When I first joined the whisky trade, my father and an old friend regaled me of when the standard malt option in bars around Scotland was a Gordon & MacPhail's bottling of 1937 Macallan, then referred to as Macallan-Glenlivet. G&M must've bought a huge amount of Macallan's output that year, because they bottled it over at least two decades, possibly three. It would've been '66 or '67 that they raised their glasses of '37. I've no idea when it would've been bottled. They didn't make too much of a fuss about round numbers in those days.
My dad and his pal didn't have any inkling what those bottles would some day be worth, because it didn't occur to them that they'd be worth anything. They didn't like blends, they liked malt. That was the malt available. It might've been a shilling or two more expensive (I don't know how pre-decimal money worked), but they thought it was worth it.
Ardbeg 17yo was probably the whisky I drank most of in my early days in the trade. It was £30 a bottle, ridiculously complex, elegant, and a breath of fresh air compared to the heavily sherried whiskies that folks were going doe-eyed about (and still go doe-eyed about, to be fair). It was Islay's Grand Cru Chablis: nuanced, lightly peated (for Ardbeg) but still flinty and smoky and with a brilliant vanilla cream sweetness. For real nerds, it was the perfect dram to express the subtleties imparted on Ardbeg's spirit by its famous reflux arm on the main still. It was an odd age, but a necessary one, as Ardbeg's long mothballing had resulted in a lack of young stock. By the time production finished on it, the whisky in the 17yo was probably closer to 25 years old. For £30 a bottle, it was an astonishing bargain.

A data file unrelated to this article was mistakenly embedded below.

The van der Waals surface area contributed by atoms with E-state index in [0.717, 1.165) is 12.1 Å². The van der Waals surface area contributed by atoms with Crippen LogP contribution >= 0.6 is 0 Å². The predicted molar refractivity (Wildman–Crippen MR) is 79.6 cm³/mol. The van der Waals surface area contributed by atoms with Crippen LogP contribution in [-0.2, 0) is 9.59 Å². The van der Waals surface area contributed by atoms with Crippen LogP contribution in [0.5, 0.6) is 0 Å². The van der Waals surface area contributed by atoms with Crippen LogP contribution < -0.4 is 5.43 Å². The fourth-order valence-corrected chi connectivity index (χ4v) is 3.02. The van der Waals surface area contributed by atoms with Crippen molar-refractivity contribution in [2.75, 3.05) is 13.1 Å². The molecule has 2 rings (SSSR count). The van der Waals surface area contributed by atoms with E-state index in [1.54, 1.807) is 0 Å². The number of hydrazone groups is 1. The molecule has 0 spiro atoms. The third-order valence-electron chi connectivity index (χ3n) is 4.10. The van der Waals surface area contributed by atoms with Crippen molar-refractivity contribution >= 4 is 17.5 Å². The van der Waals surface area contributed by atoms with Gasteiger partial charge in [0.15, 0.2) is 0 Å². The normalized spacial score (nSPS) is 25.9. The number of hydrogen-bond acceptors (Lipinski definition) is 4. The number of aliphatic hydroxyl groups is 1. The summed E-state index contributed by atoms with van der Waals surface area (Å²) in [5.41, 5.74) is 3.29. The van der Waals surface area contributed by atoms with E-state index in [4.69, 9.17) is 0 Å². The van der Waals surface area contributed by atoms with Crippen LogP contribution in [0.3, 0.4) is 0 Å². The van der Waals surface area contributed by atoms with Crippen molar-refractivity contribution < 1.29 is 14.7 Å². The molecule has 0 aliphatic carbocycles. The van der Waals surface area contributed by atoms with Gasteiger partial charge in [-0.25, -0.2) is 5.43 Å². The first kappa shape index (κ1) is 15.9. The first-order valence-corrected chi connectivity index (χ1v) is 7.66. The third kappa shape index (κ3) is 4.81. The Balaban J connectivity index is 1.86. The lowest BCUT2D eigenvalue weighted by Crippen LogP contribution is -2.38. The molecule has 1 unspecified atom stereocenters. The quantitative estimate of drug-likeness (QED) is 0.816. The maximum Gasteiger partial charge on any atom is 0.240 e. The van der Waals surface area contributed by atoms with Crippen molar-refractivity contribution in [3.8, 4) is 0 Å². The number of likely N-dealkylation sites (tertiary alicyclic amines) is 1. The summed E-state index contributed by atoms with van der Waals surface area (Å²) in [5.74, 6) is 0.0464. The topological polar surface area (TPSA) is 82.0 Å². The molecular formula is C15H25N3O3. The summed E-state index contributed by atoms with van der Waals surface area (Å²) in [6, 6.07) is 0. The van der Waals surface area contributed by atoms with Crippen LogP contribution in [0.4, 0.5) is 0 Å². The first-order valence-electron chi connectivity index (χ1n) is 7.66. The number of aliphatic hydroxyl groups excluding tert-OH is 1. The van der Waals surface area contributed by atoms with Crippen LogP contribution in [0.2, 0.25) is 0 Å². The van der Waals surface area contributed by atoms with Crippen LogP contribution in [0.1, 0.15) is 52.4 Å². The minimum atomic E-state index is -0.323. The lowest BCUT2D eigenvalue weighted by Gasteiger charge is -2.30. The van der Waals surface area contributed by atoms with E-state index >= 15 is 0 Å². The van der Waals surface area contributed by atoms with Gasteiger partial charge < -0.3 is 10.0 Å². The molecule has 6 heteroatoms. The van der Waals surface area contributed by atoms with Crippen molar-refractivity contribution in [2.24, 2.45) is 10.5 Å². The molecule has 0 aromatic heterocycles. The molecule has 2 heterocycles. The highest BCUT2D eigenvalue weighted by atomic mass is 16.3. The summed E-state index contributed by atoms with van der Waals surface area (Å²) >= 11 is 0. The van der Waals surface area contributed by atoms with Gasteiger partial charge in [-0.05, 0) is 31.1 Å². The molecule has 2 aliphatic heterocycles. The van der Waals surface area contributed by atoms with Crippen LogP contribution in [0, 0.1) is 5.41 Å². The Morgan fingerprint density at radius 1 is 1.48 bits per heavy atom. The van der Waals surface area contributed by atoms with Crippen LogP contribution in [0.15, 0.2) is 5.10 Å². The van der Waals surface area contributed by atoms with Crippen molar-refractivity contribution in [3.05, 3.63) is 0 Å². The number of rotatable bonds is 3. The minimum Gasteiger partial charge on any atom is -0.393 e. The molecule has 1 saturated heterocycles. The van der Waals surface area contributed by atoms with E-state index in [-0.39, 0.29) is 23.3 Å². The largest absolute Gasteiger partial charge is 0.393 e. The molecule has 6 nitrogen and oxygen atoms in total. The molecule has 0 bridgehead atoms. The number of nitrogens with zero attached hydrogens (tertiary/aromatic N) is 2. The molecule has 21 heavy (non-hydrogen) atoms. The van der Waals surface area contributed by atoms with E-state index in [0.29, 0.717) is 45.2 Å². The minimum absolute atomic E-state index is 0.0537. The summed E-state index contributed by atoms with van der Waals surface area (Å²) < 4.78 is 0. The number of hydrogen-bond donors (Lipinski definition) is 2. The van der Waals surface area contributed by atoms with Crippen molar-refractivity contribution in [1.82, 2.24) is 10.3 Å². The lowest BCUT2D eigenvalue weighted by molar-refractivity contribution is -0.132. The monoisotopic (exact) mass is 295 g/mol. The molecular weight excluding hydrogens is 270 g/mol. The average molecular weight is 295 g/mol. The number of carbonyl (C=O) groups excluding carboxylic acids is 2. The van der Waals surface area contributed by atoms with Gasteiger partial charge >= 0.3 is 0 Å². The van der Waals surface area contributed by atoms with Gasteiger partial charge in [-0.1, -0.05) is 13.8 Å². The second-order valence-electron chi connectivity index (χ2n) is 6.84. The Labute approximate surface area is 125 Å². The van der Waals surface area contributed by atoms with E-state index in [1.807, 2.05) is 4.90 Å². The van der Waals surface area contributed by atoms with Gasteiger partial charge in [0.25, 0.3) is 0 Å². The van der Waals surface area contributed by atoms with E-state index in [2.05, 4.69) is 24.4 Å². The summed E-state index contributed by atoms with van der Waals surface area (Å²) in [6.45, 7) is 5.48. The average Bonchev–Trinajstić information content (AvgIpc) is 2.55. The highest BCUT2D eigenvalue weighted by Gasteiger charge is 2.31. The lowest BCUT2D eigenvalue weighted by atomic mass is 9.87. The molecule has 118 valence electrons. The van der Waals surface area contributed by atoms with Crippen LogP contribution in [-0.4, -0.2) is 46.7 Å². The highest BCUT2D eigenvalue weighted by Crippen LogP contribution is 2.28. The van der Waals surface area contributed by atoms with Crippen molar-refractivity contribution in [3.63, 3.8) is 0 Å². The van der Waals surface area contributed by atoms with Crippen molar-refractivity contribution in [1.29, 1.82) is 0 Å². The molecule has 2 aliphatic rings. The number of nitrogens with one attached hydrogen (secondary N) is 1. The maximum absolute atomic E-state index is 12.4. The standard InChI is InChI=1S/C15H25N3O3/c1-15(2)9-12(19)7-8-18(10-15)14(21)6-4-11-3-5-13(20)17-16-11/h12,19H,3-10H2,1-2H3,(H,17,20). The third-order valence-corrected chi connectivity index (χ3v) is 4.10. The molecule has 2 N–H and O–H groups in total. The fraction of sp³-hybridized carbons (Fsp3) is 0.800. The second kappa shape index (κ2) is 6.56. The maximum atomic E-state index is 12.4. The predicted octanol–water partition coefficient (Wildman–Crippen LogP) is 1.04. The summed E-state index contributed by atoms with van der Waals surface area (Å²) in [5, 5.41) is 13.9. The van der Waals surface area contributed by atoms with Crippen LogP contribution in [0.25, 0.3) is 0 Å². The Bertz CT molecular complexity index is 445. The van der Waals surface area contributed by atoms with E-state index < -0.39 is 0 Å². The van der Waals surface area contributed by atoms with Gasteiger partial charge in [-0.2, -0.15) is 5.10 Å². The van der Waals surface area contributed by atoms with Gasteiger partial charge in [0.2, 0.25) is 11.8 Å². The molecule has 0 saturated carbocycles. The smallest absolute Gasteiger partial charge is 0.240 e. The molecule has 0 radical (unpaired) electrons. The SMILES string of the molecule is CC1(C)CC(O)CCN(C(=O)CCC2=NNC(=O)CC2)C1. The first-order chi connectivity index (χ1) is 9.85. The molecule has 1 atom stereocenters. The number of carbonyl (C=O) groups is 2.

Nowadays, if you can find a bottle at auction, it will set you back a few hundred quid or more. I'd not had it in awhile, but recently a friend in the business had the remains of an old miniature. Less than a dram's worth, but my goodness the nose filled the glass. I'd worried for a moment that perhaps I'd gilded my memory somewhat, that perhaps the whisky wasn't *that* good. But it was amazing. Perhaps moreso than I remember. It lingered on the palate like embers in a hearth.
Before whisky became quite as expensive as it has, my dad and his pal chatted about pooling together and buying one of those old Macallan-Glenlivets, for old time's sake. It would've been a grand and a half back then, I suppose. I shook my head and thought they were crazy. I've always felt you can get as good a whisky as possible for between £50-£100. Spending anymore was simply buying status and marketing or, worse, into the collector's market. But tasting that 17yo again, and appreciating it not just as a whisky, but as a part of my life in this trade, as one of the boozy bookmarks that make up my story, I could see why they'd consider it. You can't go back to your youth and smack yourself around and tell yourself to appreciate it more. But you can earn a few quid to buy the now-outrageously expensive whisky you used to enjoy and close your eyes and smell and sniff and sip and for a quick moment or two, you can be there again. I don't know if that's worth the premium, but it makes it worth thinking about.